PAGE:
Following the reported beheadings of two Lebanese soldiers by the Islamic State, the “#Burn ISIS Flag Challenge,” a spin-off of the hugely popular ALS Ice Bucket Challenge, went viral on Lebanese social media.
But the online campaign drew fire from lawmakers, who have condemned the practice due to the Islamic declaration of faith emblazoned on the flag.
Thousands took to their personal social media account last week to post a video of themselves lighting up the black-and-white banner along with the #Burn ISIS Flag Challenge or #Burn ISIS hashtags, and have nominated “the whole world” to follow suit.
The campaign began after several protesters burned the ISIS flags in Sassine Square in a protest that sparked an outcry from Justice Minister Ashraf Rifi, who called on the activists to be prosecuted for desecrating the sacred slogan.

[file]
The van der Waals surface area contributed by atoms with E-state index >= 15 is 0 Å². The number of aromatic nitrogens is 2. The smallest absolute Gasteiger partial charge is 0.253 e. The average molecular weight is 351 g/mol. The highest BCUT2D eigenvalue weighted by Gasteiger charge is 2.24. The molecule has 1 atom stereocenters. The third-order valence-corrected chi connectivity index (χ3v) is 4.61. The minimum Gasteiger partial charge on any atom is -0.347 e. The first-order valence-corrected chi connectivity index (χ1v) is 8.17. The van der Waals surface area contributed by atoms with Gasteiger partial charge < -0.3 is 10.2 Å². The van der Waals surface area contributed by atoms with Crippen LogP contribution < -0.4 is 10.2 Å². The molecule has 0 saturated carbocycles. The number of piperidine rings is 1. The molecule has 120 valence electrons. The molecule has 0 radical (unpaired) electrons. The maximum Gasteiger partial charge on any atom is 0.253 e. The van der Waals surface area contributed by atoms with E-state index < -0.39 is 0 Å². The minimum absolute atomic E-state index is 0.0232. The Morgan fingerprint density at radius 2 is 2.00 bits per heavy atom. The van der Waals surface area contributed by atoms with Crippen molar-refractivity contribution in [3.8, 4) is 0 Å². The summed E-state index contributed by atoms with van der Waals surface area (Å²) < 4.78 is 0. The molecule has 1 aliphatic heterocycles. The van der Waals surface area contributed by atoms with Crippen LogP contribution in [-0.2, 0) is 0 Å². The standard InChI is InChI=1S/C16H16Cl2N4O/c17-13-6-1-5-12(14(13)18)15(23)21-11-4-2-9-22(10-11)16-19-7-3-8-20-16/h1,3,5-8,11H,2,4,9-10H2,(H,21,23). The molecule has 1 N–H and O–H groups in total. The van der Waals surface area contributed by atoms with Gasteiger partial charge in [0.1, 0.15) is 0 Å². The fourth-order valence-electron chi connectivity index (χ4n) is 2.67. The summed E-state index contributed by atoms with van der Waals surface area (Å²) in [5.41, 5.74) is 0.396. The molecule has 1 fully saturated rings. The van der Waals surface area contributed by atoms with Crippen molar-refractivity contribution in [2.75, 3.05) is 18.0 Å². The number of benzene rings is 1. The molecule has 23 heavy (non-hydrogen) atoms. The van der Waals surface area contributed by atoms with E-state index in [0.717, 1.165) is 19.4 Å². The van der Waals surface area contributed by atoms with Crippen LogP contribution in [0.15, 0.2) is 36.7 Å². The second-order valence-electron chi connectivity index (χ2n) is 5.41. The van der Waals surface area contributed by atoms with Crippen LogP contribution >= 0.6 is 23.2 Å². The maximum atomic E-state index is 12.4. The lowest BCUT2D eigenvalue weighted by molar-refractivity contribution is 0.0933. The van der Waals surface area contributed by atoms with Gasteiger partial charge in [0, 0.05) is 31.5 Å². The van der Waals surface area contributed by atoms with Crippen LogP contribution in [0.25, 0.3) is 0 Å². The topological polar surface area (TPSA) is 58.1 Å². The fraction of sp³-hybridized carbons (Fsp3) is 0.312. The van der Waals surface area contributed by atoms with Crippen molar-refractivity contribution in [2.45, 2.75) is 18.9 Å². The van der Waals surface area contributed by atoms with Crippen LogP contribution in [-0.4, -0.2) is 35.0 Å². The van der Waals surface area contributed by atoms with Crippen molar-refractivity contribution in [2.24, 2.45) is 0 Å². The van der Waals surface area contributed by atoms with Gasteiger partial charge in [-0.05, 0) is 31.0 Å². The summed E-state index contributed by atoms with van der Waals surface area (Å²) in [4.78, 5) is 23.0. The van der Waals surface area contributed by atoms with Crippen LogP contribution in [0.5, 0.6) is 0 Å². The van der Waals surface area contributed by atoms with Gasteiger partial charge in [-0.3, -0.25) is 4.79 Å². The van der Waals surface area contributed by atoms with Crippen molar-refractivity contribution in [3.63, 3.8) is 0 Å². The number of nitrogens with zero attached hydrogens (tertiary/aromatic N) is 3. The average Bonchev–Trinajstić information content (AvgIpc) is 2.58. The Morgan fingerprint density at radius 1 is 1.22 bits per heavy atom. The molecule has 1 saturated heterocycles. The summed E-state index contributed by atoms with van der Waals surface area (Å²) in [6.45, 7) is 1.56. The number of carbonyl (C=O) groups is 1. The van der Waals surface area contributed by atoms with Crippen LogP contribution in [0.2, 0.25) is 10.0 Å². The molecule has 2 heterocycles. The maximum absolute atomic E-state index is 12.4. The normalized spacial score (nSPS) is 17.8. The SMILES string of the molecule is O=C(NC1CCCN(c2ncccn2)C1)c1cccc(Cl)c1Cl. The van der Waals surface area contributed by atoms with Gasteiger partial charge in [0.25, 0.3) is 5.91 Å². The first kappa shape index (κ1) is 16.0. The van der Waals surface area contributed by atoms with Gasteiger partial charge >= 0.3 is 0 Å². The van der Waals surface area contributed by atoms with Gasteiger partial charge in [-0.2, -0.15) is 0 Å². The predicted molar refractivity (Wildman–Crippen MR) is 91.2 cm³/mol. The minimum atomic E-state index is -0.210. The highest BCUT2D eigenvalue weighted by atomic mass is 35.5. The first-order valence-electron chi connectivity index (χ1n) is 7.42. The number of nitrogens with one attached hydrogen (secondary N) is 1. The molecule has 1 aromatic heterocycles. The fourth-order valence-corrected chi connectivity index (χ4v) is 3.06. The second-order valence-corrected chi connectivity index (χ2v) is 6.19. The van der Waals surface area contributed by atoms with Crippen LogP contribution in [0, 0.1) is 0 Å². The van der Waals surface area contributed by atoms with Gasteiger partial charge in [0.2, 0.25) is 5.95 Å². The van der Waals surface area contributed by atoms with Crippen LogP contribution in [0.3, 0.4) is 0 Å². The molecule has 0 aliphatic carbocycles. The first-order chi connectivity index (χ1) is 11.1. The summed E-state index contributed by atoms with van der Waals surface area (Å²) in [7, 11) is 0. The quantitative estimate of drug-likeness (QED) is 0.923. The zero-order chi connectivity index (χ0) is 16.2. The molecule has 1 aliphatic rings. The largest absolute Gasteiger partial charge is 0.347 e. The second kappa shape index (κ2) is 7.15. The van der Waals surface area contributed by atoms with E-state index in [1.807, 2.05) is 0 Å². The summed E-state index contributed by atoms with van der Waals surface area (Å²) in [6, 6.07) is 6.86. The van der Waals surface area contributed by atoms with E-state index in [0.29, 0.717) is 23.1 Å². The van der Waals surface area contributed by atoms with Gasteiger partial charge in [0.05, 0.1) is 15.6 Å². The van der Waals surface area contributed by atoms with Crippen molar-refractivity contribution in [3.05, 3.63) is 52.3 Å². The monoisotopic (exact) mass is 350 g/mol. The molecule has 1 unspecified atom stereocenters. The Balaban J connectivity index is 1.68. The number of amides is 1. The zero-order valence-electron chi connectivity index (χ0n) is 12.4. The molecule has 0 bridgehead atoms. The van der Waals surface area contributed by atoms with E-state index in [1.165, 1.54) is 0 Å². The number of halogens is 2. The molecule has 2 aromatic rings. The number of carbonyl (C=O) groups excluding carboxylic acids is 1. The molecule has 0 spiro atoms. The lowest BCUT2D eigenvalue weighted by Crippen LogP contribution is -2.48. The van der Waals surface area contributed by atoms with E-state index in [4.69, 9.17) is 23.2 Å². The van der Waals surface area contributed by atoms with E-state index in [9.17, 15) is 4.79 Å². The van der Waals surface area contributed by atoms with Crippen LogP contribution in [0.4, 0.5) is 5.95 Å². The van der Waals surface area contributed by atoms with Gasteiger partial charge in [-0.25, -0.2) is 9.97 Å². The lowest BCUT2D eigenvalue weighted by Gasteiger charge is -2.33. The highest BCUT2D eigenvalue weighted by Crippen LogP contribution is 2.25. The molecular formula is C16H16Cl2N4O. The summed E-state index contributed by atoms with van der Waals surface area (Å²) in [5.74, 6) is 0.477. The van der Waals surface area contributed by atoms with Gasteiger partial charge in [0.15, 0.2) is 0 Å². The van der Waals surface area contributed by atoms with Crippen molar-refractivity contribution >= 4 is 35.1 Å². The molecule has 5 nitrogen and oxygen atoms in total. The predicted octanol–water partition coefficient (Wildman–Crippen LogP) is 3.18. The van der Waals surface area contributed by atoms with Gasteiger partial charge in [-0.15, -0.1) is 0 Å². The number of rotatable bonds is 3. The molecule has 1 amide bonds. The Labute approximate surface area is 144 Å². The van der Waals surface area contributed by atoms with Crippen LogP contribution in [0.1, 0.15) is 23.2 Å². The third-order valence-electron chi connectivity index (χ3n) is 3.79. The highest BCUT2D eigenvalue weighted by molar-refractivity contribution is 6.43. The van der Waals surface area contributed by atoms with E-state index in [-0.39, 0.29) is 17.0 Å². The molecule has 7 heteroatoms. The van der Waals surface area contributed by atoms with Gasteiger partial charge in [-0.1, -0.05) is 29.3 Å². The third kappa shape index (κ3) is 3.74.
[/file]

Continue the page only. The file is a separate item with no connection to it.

“This morning, some people burnt the flag of ISIS in Sassine Square and their symbol reads: ‘No God but Allah and Mohammad the prophet of Allah,’ which is the cornerstone of Islam,” he told the Lebanese Daily Star.
“This symbol has nothing to do with ISIS and its terrorist approach.”
Rifi turned to state prosecutor Samir Hammoud to try the perpetrators, who subsequently opened an investigation. The justice minister further argued that the practice was liable to cause sectarian tensions.
However, another Lebanese lawmaker defended the campaign, saying the protesters “only burned the ISIS flag without the intention of insulting Islam.”
About two dozen members of Lebanon’s security forces are still held captive by the militants. They were seized in August when several Syrian rebel factions, including the Islamic State group and al-Qaeda linked Nusra Front, overran the Lebanese border town of Arsal, killing and kidnapping soldiers and policemen in the most serious spillover yet of the neighboring civil war.
AP contributed to this report.